Don Mattingly says no thanks to the Nationals. And he may regret it one day.

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Donnie Baseball was invited to come to D.C. to interview for the Nats job, but declined, says Alden Gonzalez at MLB.com.  The theory: that the Dodgers are working to formalize Mattingly’s heir-apparent status in Los Angeles, officially making him Joe Torre’s successor.

I’d like to see Mattingly get the Dodgers’ job, but these heir-apparent situations can be dicey. When an opening happens, teams like to — and should — consider all of the available options rather than lock themselves into a situation beforehand. What if Mattingly — or even his patron, Joe Torre — falls into disgrace before the end of next year?  What if some other, amazing candidate reveals himself in the meantime?  The Dodgers are locked in to some degree and, at the very least, will have to pay some money to undo what they previously formalized.

And  locking himself in as the heir apparent might not be the best thing for Mattingly either. After all, if there was one team that can’t necessarily plan for the future right now, it’s the Dodgers. What if the team has new owners at the end of next year? What if it’s bankrupt?  Isn’t there a non-trivial chance that L.A. could change its mind about all of this?  And if it does, will Mattingly be happy that he passed up an opportunity?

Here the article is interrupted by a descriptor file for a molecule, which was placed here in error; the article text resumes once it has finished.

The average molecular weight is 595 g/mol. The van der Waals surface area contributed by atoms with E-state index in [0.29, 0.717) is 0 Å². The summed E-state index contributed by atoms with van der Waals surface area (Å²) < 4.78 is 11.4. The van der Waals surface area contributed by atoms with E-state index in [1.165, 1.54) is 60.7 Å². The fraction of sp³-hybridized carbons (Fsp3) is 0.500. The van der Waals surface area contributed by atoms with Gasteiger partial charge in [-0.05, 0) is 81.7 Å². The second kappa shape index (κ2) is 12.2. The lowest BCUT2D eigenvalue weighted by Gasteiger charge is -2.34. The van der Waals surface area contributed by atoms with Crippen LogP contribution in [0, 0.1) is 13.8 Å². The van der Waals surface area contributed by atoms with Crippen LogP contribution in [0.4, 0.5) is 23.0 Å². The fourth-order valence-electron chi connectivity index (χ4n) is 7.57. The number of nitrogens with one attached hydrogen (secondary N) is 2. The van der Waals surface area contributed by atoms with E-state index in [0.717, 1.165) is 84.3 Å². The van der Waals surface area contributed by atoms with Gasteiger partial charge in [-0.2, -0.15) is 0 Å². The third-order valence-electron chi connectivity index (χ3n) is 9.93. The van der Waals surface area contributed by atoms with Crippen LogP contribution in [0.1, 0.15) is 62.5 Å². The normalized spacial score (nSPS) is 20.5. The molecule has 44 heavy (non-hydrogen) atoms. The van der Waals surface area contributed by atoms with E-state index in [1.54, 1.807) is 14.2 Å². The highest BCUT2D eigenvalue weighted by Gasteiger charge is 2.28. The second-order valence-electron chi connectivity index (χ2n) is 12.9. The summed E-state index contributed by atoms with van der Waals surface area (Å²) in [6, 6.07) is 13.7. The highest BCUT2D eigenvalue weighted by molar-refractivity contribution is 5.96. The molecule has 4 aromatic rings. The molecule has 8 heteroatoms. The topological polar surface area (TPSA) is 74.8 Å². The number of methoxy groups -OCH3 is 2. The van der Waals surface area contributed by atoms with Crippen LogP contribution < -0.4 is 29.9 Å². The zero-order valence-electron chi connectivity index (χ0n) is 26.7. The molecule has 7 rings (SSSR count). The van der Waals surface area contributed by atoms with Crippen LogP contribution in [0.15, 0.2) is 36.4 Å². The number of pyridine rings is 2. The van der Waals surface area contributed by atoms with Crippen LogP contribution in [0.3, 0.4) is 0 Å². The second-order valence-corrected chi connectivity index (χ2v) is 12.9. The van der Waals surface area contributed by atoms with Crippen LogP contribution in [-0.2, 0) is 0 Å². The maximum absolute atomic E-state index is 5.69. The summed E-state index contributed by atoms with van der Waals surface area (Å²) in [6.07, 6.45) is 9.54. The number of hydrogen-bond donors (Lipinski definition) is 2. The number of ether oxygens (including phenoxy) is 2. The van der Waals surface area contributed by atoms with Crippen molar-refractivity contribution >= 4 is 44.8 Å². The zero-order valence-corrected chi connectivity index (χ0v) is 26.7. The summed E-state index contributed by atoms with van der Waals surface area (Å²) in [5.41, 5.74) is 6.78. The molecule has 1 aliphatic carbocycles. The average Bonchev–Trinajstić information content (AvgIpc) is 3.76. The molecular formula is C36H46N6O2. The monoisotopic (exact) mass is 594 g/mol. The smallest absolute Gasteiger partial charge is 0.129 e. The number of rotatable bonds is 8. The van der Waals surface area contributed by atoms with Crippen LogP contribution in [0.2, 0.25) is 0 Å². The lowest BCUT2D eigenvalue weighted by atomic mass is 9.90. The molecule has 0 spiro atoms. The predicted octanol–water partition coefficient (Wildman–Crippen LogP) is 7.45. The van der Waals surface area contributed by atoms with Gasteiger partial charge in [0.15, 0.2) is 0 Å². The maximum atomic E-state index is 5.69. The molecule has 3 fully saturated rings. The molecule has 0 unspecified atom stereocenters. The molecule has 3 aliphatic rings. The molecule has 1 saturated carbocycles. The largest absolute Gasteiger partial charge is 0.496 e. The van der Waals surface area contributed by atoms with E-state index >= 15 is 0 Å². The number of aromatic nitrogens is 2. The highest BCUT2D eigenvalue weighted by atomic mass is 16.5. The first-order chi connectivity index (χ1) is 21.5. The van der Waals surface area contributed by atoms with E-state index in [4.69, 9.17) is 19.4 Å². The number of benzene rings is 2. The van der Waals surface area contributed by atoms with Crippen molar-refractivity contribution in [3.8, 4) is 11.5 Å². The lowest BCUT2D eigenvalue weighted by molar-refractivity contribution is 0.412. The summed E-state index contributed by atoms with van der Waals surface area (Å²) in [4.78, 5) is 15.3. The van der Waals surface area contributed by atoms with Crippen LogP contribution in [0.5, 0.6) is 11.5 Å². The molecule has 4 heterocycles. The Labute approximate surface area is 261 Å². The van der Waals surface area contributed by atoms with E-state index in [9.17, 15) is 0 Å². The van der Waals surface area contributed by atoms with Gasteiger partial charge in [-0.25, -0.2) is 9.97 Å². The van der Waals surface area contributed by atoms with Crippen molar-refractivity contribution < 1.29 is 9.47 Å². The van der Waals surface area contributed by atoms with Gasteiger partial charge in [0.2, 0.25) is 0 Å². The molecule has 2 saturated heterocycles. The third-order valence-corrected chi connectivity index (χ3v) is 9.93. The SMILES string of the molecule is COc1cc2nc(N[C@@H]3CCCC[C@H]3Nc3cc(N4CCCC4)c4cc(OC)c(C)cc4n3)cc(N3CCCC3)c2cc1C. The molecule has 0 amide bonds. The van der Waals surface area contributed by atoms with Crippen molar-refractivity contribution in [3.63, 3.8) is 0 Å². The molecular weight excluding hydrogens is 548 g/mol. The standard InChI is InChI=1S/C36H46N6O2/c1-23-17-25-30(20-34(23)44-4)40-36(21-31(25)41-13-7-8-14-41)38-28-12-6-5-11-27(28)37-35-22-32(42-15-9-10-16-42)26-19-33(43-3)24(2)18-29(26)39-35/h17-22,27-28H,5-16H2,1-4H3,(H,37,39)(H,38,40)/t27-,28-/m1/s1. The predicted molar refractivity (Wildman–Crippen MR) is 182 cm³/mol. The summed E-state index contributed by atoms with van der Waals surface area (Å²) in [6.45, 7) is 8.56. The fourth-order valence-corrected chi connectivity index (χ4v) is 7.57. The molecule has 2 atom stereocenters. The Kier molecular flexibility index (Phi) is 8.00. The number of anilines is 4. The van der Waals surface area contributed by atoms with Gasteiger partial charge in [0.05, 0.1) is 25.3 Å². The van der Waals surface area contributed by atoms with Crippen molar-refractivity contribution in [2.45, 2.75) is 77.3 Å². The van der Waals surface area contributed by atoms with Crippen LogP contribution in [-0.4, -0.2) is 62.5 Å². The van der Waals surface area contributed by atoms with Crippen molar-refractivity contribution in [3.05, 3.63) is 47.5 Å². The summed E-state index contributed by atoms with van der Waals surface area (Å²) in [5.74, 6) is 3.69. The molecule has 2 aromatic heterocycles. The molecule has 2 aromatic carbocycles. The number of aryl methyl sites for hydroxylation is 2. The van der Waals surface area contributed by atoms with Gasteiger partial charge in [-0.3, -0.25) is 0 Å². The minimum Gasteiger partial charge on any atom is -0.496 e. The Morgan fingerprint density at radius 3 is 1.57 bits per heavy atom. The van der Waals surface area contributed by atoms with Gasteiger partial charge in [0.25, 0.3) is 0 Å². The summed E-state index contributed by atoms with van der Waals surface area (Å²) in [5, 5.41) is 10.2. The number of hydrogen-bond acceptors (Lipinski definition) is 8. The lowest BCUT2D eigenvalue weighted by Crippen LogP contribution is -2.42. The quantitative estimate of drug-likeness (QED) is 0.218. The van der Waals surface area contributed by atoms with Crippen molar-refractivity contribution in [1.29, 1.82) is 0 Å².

Phillies, Jake Arrieta having a “dialogue”

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No, not like a Socratic dialogue, in which each side, in a mostly cooperative, but intellectually confrontational manner interrogate one another as a means of testing assertions and finding truths, though that would be an AMAZING thing for baseball players and teams to do. Rather, low-level talks about possible interest in Jake Arrieta, baseball free agent.

Arrieta is probably the top free agent still available, now that Yu Darvish, J.D. Martinez and Eric Hosmer have signed. Philly has money — it’s a big market — and could use a pitcher, but Jon Heyman, who, much like Plato did for Socrates, reported the dialogue, says they’re not looking to go long term with anyone.

It may make sense for Arrieta to take a so-called “pillow contract” and come back on the market in a year, but if he’s willing to accept a one-year deal, there are a lot of teams other than Philly who may offer one, and you’d have to figure Arrieta would prefer to pitch for a team more likely to contend.

Dialogues are cool, though. You should go have one over lunch.